People of ACM - Éva Tardos (This interview was originally posted on ACM.org)
June 21, 2022
How did your PhD degree in mathematics from Eotvos University, Budapest, lead to a career in theoretical computer science?
Theoretical computer science is dealing with topics raised by computer systems but working on mathematical models with the goal of understanding how to design these systems. My PhD in mathematics was focusing on algorithms and was at the interface of mathematics and (theoretical) computer science. After a postdoc at Berkeley with the Mathematical Sciences Research Institute focusing on theoretical computer science, I found a natural home in the theoretical computer science community.
Your contributions in combinatorial optimization included introducing a new algorithm for the minimum cost flow problem. What is the minimum cost flow problem, and how did your algorithm break new ground in this area?
The classical maximum flow problem concerns designing transportation of goods in a network, aiming to get the goods from a source to a given destination obeying capacities on the edges. This formulation of the problem ignores that transportation has cost and using different routes will affect the cost of the resulting solution. The minimum cost flow problem is the natural extension of the maximum flow problem where the goal is to find a flow that has low cost. Maximum flow algorithms have running times that can be bounded by the size of the network. In contrast, before my work, algorithms for the minimum cost version worked directly with the digits of the numbers involved in either the costs or the capacities, and the running time grew as the numbers have more significant digits. My new algorithm is strongly polynomial, with a running time that depends on the size of the network only. It is one of the outstanding open problems in this area if such an algorithm is possible for the class of all linear programs.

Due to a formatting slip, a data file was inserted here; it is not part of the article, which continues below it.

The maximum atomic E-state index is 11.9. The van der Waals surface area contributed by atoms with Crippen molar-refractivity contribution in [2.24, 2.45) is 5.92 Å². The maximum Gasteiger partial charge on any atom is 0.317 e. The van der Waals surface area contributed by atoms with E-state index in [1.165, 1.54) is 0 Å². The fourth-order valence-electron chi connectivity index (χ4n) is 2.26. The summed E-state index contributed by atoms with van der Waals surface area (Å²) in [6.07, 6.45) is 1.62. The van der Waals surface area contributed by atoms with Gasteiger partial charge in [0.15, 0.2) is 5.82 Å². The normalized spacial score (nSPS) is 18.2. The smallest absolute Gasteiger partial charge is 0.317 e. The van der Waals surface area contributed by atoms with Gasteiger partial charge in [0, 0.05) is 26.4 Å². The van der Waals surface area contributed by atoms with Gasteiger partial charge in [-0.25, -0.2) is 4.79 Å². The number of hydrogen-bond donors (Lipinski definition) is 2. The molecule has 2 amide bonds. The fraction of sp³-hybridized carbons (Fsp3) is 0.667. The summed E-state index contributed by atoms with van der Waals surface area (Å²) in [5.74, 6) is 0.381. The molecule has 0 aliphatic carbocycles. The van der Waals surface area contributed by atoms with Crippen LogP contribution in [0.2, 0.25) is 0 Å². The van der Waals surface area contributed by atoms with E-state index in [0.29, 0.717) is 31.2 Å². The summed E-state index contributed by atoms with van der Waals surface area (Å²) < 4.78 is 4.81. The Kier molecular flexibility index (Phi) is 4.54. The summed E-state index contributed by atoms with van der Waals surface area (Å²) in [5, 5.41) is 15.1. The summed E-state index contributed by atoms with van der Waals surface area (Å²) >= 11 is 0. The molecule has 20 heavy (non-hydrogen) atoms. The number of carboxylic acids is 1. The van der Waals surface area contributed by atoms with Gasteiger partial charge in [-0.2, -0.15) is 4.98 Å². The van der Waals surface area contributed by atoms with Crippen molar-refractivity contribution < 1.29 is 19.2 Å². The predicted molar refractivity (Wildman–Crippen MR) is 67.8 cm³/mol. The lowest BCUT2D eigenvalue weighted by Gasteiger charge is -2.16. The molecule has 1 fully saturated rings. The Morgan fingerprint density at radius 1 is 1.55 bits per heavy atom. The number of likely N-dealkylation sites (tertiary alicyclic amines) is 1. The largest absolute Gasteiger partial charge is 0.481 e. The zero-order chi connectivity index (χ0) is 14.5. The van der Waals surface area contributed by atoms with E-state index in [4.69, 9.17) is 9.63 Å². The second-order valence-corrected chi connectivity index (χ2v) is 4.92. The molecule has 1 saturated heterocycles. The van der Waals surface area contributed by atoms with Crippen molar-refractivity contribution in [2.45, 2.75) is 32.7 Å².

Your work in selfish routing was recognized with the Gödel Prize. How was using game theoretic ideas helpful in this line of research?
I started working on selfish routing when spending the 1999–2000 academic year at Berkeley. Around this time, the importance of understanding large networked systems, where each component is optimizing on their own, came to the forefront. This was a major change of focus for the computer science community. Rather than designing algorithms for a particular task, we need to also think about how to design and manage large networked systems, like the Internet, where each participating component is optimizing its own part. The classical Braess’s paradox is one example to show that each part separately optimizing can lead to suboptimal global solutions. Understanding the outcomes as multiple participants interact, each optimizing for themselves, is what game theory has been studying for decades.
What algorithmic approaches have you employed to understand the spread of influence in social networks? Where is research in this area heading?
Our work on the spread of influence in social network has focused on understanding good models of how influence spreads in networks and in analyzing a simple greedy algorithm for selecting an influential group of nodes. My recent work in this area focuses on modeling and understanding different phenomena in social networks, including polarization in opinion dynamics, and adversarial interventions that can cause polarization and how to protect against it.
What is rewarding about being Editor-in-Chief of the Journal of the ACM?
The Journal of the ACM is perhaps the most influential and most respected publication venue of the community doing research on the principles of computing, broadly understood. Publishing carefully refereed outstanding papers is important for the health of the scientific community. I was honored to be asked to take on this very important job for the community. I also greatly enjoyed working with the editorial board as well as with authors in producing the best journal we could.